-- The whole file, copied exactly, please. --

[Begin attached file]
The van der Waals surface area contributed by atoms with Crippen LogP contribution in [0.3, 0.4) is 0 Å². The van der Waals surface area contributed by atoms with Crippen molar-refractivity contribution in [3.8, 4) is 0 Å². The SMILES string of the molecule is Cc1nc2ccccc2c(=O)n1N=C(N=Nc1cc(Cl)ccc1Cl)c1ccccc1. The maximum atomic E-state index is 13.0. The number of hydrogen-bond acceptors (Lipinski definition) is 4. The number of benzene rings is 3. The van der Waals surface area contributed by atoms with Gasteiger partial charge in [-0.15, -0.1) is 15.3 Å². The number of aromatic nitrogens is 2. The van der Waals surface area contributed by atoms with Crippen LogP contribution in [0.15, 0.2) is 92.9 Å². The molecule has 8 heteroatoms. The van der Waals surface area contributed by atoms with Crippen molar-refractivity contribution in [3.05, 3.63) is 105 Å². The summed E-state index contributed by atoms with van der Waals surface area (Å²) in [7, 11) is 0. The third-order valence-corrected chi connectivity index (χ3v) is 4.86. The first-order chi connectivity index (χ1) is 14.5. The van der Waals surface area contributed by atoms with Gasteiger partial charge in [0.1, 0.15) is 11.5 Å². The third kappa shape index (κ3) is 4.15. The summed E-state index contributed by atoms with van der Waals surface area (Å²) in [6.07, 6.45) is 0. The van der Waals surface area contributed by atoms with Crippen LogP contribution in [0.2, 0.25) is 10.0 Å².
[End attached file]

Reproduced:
The van der Waals surface area contributed by atoms with Crippen LogP contribution in [0.3, 0.4) is 0 Å². The van der Waals surface area contributed by atoms with Crippen molar-refractivity contribution in [3.8, 4) is 0 Å². The SMILES string of the molecule is Cc1nc2ccccc2c(=O)n1N=C(N=Nc1cc(Cl)ccc1Cl)c1ccccc1. The maximum atomic E-state index is 13.0. The number of hydrogen-bond acceptors (Lipinski definition) is 4. The number of benzene rings is 3. The van der Waals surface area contributed by atoms with Gasteiger partial charge in [-0.15, -0.1) is 15.3 Å². The number of aromatic nitrogens is 2. The van der Waals surface area contributed by atoms with Crippen LogP contribution in [0.15, 0.2) is 92.9 Å². The molecule has 8 heteroatoms. The van der Waals surface area contributed by atoms with Crippen molar-refractivity contribution in [3.05, 3.63) is 105 Å². The summed E-state index contributed by atoms with van der Waals surface area (Å²) in [7, 11) is 0. The third-order valence-corrected chi connectivity index (χ3v) is 4.86. The first-order chi connectivity index (χ1) is 14.5. The van der Waals surface area contributed by atoms with Gasteiger partial charge in [0.1, 0.15) is 11.5 Å². The third kappa shape index (κ3) is 4.15. The summed E-state index contributed by atoms with van der Waals surface area (Å²) in [6.07, 6.45) is 0. The van der Waals surface area contributed by atoms with Crippen LogP contribution in [0.2, 0.25) is 10.0 Å².